How do we diagnose and fix system performance problems?

In working with systems in production, it is common to encounter performance problems that must be analyzed and solved. In general, those problems are complex, difficult to replicate issues that occur occasionally and may be circumstantial. When a few days go by without their occurrence, we even build our hopes up in the belief that those problems will not come up again.

What should we do to attack these types of problems?

We usually have two supplementary approaches: to attack the problem directly or to carry out proactive tasks.

In order to attack the problem directly, we must observe a method where the various actors (engineers, development, DBA, individual in charge of the operating system, individual in charge of communications, individual in charge of web server, etc.) work together towards obtaining the information necessary to solve the problem.

One of the first things to deal with is ignoring the user’s subjectivity and working with accurate response times.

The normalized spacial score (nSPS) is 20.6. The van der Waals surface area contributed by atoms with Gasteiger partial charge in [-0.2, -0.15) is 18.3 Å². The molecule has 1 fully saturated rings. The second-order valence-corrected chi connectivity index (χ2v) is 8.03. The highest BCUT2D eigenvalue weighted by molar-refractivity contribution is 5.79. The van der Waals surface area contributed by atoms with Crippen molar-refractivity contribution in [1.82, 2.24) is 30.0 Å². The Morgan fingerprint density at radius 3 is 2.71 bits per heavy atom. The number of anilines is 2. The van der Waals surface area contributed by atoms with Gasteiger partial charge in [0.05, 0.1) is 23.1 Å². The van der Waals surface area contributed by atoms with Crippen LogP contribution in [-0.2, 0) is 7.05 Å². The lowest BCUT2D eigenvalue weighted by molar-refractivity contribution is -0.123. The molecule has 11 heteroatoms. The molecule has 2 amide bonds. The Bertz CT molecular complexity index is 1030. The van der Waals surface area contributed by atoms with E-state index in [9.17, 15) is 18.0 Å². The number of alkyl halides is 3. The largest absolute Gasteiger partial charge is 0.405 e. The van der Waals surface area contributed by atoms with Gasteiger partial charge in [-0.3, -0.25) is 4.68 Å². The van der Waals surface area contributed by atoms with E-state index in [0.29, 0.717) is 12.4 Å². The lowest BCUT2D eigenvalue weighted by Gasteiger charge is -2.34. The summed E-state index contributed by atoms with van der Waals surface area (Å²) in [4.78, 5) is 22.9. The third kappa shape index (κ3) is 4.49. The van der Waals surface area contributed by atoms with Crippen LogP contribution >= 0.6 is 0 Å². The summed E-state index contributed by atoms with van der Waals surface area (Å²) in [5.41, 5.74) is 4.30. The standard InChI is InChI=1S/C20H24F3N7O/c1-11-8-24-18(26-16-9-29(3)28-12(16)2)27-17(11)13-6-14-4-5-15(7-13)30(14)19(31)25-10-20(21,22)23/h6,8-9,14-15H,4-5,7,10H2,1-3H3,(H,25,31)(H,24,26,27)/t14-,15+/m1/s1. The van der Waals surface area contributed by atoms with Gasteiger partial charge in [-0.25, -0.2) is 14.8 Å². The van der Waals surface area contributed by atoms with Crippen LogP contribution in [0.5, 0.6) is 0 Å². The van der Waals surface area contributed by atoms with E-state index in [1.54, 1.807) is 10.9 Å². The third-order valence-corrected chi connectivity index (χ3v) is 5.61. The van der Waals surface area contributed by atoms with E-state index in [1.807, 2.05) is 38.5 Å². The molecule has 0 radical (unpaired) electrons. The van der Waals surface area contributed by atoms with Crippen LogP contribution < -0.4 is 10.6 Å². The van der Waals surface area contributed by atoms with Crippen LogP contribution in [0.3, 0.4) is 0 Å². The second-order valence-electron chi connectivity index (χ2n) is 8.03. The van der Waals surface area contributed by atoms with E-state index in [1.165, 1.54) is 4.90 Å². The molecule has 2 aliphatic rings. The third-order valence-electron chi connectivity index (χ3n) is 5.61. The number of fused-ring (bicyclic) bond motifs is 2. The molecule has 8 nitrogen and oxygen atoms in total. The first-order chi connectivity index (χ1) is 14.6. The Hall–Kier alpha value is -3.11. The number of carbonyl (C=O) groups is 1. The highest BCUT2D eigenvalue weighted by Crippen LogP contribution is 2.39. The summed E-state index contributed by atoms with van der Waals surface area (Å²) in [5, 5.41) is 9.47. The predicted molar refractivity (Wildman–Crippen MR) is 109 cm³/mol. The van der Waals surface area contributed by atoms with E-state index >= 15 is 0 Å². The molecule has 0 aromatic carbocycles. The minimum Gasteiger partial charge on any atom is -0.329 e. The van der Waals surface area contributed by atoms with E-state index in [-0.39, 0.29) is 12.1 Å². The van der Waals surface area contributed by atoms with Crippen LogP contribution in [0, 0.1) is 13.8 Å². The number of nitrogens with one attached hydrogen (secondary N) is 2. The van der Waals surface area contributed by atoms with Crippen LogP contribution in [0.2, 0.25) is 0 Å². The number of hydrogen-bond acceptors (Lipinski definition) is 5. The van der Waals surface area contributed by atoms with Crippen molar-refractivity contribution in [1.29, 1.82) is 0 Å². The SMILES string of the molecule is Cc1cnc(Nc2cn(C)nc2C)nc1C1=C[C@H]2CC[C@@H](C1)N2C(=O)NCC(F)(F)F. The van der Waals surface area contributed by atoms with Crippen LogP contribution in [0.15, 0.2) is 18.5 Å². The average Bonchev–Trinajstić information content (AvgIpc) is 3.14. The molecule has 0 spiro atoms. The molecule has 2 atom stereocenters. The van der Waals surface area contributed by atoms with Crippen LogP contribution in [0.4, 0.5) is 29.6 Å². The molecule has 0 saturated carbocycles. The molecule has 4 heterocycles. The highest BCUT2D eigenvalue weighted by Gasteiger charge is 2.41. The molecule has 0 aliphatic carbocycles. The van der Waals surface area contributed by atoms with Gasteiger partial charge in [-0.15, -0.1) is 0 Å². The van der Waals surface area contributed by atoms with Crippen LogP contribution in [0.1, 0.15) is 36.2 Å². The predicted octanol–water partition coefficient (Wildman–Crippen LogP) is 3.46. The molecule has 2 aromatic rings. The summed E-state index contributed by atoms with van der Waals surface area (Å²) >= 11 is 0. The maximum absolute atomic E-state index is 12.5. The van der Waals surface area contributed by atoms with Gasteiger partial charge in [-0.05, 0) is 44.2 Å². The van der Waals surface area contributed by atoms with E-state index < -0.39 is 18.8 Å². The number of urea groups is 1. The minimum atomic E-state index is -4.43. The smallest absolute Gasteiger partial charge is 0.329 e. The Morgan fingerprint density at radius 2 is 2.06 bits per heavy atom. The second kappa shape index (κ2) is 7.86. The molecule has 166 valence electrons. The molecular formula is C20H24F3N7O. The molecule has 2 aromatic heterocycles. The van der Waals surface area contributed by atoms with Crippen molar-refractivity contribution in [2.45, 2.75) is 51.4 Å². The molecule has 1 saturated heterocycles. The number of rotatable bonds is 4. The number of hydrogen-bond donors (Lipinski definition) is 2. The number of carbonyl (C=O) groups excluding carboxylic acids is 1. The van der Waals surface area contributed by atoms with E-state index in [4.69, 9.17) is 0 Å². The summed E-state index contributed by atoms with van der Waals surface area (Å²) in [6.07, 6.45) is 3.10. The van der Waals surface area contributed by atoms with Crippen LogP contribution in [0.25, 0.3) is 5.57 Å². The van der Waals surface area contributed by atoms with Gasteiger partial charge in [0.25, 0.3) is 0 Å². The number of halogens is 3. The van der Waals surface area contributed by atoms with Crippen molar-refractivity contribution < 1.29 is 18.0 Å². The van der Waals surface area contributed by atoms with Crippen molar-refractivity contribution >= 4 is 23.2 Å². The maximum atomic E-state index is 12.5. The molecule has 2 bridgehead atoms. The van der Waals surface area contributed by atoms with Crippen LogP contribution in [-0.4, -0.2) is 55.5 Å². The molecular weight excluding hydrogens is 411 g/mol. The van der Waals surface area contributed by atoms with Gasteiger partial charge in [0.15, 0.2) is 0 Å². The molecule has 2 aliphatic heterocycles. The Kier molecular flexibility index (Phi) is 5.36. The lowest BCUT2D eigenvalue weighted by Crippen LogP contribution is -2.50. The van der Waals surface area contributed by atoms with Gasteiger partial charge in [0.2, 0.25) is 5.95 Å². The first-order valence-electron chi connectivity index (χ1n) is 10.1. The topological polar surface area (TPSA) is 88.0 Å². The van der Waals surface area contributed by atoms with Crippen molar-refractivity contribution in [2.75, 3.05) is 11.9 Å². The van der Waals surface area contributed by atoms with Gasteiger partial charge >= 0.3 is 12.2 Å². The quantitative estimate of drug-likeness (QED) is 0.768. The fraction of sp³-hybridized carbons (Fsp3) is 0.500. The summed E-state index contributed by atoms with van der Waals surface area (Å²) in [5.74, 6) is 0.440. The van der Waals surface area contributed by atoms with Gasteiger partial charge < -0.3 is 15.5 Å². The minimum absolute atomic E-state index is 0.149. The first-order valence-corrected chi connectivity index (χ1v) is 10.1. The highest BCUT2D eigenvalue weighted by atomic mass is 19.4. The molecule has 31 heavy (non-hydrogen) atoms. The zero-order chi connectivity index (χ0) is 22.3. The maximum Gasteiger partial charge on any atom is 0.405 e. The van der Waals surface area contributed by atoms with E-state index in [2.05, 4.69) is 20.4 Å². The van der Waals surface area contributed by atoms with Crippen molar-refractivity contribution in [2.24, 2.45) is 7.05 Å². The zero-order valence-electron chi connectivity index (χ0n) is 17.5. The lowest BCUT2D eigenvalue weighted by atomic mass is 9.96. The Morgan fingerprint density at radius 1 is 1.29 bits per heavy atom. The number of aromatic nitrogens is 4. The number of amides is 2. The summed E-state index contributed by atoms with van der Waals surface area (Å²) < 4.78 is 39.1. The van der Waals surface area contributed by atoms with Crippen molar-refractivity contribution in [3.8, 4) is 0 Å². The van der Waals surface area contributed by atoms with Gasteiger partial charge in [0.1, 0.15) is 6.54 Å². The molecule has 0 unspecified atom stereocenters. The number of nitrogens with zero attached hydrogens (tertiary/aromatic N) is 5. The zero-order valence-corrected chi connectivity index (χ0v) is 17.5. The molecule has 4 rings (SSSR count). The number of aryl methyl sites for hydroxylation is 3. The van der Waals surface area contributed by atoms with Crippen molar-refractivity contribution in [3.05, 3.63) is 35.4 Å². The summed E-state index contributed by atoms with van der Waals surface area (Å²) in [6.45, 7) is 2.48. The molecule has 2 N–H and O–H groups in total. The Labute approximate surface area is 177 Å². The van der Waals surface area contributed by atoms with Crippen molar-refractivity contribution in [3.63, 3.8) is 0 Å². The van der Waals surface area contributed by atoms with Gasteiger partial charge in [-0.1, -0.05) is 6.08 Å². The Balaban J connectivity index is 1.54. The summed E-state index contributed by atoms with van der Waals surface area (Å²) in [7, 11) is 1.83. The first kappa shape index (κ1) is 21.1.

To this end, we may look at logs in the system, logs in the application, etc. If we lack all this, we can set a virtual user (an automated script) to execute a specific test case and then record the time used throughout, for example, a whole day. The purpose here is to define the hours of the day when the system slows down, and see how slow it becomes. A basic set of indicators for monitoring are then defined for each component in the system. Such monitoring must not intrude, so as to avoid worse timings.
Once the information on times and indicators is available, we should start the analysis tasks, whose purpose is to guide us in order to detect the component that represents the bottleneck.

Otherwise, the more proactive approach would be to develop a performance project in advance, where we can simulate a specific load in an automated manner, and then carry out the system analysis in a similar way to what was described above. The advantage in this approach is that testing environment allows us more freedom to make more significant changes to the system in a consistent and repeatable manner. And we also have the possibility of simulating more load than the actual load (for instance, if additional users are going to be added to the system).
An important proactive action is to measure time when we execute functional tests, in addition to having some performance indicators (memory, CPU use, etc.), so that the functional testing process may show some of the “non-functional” problems.

These are very challenging projects, which constitute the type of project that the Abstracta team enjoys the most!

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